Barrymore wrap

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Well, and now the run of I Hate Hamlet is done. The Ghost of John Barrymore has been laid to rest. I’m ready for a nice break from the theeyater for a bit, I am. It was fun, though—I mean, any actor playing that part ought to be having fun, innit? It’s a big, juicy pie of a role and I ate it up. As usual, I will run down some positives and negatives, but on the whole, it was a marvelous experience, and I’m very pleased about it.

How about this time I do the negatives first, mild as they are:

  • The accent. I was not attempting to imitate John Barrymore precisely—my take on the script is that the role isn’t intended to be John Barrymore in any historically accurate sense, but to be a specific version of the vain-but-glorious-actor type. I did listen to a few recordings of John Barrymore, early on in the process, and certainly took some of his mannerisms into account, but I was mostly aiming for the mid-Atlantic accent—the sort of accent that sounds British to Yanks and American to Brits, sounds completely unnatural to everyone, and conveys a kind of pretentious prestige. Judging from the responses, I think I overshot toward actual British RP—I wasn’t particularly careful about yod-dropping, which is the sort of thing that people wouldn’t so much notice but would affect the general impression of the accent.
  • The houses—that’s not quite right, as the audiences were very responsive. There just weren’t all that many people there. There were 8 performances, and I would guess somewhere in the region of 400 tickets sold. It’s not a very big hall, and there were only a few nights that felt like small houses, but at the same time—that’s not really very many butts in seats.
  • Connected with that, and also connected with the theater being up away in the middle of nowhere on the edge of the state, not very many of my theater buddies wound up seeing the show. I understand, of course, and I am not complaining about any individual or household that didn’t make the trek, particularly as I almost never go out to see my theater buddies’ shows myself, but the upshot is that most of my theater buddies won’t have seen my Barrymore. Fortunately, I’m not at the stage in my amateur “career” where it’s going to affect my opportunities for future roles. But there are a bunch of people that I would have liked to show off for.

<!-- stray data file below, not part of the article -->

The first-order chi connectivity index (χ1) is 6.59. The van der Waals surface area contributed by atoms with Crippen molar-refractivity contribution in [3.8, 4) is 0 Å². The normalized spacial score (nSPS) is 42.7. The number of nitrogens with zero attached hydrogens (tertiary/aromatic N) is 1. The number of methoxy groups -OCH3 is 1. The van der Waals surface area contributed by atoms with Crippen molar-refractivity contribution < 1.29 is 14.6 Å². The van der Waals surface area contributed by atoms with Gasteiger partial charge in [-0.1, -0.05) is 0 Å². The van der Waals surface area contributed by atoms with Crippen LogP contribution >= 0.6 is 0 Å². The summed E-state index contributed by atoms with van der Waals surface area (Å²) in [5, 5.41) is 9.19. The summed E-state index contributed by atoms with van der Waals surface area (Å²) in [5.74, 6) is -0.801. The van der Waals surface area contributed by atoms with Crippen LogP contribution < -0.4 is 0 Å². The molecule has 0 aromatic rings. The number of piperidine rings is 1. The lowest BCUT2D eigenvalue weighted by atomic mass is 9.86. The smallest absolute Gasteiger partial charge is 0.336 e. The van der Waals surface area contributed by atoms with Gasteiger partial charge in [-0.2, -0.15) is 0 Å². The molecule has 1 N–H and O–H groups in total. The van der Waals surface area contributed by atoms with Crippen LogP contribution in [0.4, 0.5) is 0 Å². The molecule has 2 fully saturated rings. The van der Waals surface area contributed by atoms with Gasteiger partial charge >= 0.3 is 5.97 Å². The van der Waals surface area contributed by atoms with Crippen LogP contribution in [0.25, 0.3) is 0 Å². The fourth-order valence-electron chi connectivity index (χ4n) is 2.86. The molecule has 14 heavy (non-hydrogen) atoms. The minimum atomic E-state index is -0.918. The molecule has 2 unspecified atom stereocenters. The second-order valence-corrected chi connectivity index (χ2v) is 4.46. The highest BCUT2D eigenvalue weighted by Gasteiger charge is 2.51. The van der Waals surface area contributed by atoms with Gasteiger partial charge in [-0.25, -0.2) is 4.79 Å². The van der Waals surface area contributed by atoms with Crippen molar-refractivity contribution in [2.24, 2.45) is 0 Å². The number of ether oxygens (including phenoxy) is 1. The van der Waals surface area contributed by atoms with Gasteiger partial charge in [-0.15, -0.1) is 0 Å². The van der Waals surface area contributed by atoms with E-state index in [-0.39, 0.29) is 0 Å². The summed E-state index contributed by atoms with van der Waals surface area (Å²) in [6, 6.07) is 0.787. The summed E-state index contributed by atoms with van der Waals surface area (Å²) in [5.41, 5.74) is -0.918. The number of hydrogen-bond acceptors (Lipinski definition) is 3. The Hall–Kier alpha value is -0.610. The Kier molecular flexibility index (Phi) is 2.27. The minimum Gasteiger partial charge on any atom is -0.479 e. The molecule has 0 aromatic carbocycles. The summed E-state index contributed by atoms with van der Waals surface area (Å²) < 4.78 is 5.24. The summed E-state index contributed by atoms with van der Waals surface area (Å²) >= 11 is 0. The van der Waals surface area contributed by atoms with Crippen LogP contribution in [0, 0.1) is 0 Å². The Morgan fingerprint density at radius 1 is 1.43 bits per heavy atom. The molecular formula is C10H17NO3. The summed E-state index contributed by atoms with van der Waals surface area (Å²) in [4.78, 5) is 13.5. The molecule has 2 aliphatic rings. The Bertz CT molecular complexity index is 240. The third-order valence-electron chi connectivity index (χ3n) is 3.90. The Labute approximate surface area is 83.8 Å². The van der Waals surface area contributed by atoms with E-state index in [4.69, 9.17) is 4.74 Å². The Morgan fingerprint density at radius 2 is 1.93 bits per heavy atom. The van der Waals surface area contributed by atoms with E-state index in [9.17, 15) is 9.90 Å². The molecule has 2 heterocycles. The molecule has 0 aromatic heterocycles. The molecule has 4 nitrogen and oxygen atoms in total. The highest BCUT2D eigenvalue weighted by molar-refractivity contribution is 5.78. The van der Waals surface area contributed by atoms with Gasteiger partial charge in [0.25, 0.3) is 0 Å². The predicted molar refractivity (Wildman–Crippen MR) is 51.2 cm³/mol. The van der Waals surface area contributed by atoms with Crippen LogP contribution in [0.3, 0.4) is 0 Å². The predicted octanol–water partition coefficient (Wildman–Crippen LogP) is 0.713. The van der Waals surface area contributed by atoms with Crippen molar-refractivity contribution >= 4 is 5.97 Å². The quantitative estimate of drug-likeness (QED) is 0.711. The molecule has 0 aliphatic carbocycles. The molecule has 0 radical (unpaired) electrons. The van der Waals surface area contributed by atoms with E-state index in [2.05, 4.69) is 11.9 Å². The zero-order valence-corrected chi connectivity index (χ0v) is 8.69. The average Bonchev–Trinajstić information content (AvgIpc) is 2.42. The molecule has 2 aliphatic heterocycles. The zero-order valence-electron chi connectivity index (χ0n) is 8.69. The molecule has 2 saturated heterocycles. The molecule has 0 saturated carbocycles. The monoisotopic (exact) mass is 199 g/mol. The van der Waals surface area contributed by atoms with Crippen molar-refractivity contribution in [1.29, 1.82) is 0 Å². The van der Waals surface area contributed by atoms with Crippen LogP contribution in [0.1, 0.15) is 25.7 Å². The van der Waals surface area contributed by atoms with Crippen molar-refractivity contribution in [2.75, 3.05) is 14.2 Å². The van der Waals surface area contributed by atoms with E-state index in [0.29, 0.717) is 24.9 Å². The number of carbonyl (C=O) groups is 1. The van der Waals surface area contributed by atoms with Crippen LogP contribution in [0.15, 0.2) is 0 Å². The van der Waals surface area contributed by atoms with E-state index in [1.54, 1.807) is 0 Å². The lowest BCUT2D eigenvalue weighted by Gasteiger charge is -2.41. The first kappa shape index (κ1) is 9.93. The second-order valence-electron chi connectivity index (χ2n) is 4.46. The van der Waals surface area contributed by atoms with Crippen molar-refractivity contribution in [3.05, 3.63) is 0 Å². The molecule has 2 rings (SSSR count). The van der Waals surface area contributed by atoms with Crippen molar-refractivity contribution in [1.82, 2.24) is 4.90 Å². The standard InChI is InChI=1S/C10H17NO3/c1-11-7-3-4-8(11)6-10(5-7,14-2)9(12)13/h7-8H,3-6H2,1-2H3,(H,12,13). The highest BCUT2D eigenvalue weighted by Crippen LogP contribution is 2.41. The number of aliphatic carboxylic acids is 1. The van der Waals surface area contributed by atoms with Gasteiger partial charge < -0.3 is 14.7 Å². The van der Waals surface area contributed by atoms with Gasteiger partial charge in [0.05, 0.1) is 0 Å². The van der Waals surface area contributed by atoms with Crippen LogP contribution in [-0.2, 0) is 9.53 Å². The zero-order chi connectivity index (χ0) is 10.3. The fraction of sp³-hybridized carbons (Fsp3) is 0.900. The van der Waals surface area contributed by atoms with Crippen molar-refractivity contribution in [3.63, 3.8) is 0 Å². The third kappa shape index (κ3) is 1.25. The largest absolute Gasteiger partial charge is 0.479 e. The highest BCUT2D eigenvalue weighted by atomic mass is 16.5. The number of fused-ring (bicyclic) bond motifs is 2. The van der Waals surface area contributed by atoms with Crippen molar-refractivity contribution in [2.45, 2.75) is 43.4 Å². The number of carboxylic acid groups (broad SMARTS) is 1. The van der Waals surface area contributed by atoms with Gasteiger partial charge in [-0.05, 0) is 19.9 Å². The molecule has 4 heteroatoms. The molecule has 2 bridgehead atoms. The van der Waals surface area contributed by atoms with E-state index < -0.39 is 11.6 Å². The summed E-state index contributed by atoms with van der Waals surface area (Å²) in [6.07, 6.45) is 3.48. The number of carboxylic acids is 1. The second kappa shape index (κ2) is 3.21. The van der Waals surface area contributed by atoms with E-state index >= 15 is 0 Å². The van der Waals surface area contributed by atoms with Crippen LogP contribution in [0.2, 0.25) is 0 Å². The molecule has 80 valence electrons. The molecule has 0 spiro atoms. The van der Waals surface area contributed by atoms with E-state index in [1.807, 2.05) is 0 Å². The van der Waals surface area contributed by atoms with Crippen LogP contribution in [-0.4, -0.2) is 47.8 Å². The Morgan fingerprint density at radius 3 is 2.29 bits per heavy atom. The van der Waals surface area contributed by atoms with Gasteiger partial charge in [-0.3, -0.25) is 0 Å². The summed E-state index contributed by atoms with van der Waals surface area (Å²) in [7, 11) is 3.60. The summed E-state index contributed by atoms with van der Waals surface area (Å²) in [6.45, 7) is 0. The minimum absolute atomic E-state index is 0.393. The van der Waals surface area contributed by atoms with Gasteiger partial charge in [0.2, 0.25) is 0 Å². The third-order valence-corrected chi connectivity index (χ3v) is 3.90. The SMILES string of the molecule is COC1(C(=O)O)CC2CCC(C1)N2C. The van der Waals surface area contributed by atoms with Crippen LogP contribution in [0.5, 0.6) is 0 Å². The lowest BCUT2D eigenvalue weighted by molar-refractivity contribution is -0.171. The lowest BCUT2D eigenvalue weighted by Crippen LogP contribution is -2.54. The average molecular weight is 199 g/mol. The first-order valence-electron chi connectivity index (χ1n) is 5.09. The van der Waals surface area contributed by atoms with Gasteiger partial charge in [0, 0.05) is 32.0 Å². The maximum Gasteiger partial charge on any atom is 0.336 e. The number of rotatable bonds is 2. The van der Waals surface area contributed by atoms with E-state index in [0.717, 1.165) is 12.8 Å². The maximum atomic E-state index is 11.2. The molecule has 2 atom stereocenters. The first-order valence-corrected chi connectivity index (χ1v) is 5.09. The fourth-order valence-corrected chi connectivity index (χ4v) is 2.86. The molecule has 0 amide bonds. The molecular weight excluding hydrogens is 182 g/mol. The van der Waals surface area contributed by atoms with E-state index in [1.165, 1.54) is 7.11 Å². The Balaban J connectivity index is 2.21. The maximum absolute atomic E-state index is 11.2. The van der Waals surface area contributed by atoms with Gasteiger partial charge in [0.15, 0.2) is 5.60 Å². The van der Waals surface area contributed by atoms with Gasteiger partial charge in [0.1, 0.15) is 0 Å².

• There was one review of the show, and it was… not glowing. The writer described it as “overall a pleasurable experience.” Seldom tedious, amirite? Sigh. The thing is—I think it’s a mistake for print newspapers to publish reviews of amateur theater, and the reviews that get published are rarely well-written and interesting, but I still like to see them and clip them for my collection.

And now the positives:

  • The role. It’s just so much fun. The laughs came when they ought to, and mostly the serious bits kept he audience quiet. I felt very much in tune with the audience, and was able (I think) to time a lot of stuff really well. The nearly sitcom-ish writing (in a good way?) also meant I was doing a lot of holding for laughs and generally falling in with the audience’s rhythm. I love that. I do think I have good comic timing, and in particular I think I am better than average at working the audience in that way, and the role did play to my strength. I tend to think of roles either as being in my wheelhouse or stretching, and when one is in my wheelhouse (as this one definitely is) I need to really smash it, and I think I did.